Church of St John the Baptist, Wolvey

St John the Baptist Church, Wolvey | Warwickshire County Council
St John the Baptist Church, Wolvey
Warwickshire County Council
Description of this historic site

The Church of St John the Baptist was Medieval in origin. It was extensively repaired in the Imperial period, with various additions. The church is situated 100m south of Wolvey Bridge.

Notes about this historic site

1 Chancel, nave, N and S aisles, W tower and S porch. Apart from the S doorway nothing remains of the 12th century church. Rebuilt in the early 13th century and again in the 14th century, the tower being rebuilt or added in the 15th century. Considerably restored: the N wall of the nave rebuilt 1630, slightly N of its original line and re-using old material; the E gable rebuilt 1624; clearstorey rebuilt and nave re-roofed in the 19th century. In 1909 the present stone porch replaced a timber-framed one, and about the same time the chancel S wall, N and S windows and S door were rebuilt. In the N aisle an altar tomb to Thomas de Wolvey (d c1305) and Alice (Clinton) his wife, also a table tomb to Thomas Astley, d1603, and his wife. There was a church at Wolvey in 1086.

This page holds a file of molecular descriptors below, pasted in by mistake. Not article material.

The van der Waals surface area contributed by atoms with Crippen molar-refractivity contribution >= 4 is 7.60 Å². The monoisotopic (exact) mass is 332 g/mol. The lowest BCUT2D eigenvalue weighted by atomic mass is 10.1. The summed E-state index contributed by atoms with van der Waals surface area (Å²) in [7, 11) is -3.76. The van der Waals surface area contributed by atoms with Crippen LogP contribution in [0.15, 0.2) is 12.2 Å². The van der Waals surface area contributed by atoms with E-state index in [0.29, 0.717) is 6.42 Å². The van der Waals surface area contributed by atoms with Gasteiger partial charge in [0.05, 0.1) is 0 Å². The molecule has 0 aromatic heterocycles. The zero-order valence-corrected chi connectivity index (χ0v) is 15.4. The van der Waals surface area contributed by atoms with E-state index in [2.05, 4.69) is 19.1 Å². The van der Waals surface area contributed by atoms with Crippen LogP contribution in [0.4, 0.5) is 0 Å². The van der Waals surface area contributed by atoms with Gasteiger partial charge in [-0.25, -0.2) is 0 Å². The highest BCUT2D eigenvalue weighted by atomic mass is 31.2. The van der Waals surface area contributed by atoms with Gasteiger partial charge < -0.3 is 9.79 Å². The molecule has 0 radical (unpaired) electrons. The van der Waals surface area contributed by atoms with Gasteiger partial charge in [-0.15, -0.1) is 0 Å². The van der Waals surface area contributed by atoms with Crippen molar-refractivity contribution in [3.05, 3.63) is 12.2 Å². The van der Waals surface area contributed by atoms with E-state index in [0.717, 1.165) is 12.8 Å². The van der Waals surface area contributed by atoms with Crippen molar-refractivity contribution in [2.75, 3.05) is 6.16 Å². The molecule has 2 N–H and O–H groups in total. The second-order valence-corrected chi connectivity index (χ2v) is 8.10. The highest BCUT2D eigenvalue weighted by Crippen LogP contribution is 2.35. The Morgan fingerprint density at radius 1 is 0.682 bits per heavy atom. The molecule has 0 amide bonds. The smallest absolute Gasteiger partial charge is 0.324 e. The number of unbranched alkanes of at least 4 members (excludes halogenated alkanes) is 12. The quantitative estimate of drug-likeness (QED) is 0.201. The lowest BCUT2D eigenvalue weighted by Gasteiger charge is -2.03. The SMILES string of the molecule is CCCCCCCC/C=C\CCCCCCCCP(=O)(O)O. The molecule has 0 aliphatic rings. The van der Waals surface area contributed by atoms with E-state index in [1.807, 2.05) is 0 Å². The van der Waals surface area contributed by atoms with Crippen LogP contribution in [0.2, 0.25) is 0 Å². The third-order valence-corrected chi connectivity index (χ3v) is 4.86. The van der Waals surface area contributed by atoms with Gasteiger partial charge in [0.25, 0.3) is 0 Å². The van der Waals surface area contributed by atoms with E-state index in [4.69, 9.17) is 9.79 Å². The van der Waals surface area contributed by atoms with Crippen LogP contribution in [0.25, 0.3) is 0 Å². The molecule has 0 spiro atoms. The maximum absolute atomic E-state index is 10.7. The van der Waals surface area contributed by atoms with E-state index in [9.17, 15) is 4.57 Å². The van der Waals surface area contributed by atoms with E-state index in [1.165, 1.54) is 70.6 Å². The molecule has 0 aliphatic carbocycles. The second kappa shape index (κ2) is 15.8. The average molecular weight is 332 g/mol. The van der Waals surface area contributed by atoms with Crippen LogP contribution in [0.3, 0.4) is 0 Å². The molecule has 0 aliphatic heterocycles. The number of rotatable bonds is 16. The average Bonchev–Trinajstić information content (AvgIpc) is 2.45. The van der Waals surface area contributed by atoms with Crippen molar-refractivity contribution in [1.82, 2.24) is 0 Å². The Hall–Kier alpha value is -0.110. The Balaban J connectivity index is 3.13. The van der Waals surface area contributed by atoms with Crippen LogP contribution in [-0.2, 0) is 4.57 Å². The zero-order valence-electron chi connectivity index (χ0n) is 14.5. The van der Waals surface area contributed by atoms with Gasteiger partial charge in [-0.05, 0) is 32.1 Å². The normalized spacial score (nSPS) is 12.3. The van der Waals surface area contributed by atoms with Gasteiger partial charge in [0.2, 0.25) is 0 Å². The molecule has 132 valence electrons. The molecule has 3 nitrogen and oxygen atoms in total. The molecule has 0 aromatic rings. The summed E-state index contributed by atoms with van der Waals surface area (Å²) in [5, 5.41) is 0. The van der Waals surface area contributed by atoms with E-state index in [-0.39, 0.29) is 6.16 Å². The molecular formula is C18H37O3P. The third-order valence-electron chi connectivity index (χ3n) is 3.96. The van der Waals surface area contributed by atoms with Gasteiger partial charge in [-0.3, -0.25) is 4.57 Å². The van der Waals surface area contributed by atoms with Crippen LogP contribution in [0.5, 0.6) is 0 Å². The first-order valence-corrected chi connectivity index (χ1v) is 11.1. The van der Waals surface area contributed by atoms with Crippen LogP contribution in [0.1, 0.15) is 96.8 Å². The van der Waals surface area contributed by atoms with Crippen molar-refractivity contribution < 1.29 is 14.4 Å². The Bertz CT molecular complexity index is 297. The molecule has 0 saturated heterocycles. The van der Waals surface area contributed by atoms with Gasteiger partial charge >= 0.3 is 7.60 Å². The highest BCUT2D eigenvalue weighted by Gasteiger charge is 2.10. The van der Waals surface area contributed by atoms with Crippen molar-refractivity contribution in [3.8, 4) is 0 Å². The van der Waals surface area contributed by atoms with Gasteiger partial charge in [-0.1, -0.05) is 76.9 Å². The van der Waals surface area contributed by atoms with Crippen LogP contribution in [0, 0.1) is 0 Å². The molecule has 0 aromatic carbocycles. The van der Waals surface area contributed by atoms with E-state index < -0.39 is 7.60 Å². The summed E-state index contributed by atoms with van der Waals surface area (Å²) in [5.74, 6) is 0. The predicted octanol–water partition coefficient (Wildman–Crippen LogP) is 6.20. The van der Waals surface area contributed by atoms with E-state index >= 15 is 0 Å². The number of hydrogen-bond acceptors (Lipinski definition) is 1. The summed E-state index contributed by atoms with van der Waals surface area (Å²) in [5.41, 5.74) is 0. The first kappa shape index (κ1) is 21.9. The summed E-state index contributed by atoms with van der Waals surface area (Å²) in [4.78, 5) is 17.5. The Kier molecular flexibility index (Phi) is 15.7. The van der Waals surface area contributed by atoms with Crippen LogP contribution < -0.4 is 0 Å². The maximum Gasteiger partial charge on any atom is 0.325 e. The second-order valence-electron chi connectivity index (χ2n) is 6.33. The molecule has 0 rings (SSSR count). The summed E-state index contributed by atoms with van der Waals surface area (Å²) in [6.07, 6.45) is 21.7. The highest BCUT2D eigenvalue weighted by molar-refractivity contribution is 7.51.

2 Plan of the church.
3 Drawing of the exterior, c. 1820.
4 Chancel is all Victorian, but above the E window the date 1624. Early 14th century font bowl.
6 Noted by Ordnance Survey.
7 Archaeological evaluation on the site of the proposed church hall, to the south of the church, revealed a considerable number of intercutting, undated grave cuts. At least one of these contained Medieval pottery dating to the 12th century or 13th century which may have come from an earlier feature(s) cut by the grave. No in situ burials were found above 0.9m below the existing ground level.
8 A further trial trench to the west of those in source 7 revealed the same sequence of deposits. The whole area had been disturbed by graves, with in situ skeletal remains occurring at a depth of c0.8-0.95m. As before, residual fragments of 12th century or 13th century pottery were found, along with a single fragment of Roman roof tile.
9 A watching brief carried out for the insertion of service associated with the church hall identified no archaeological finds or features, although disturbance was generally above the level of remains previously encountered.

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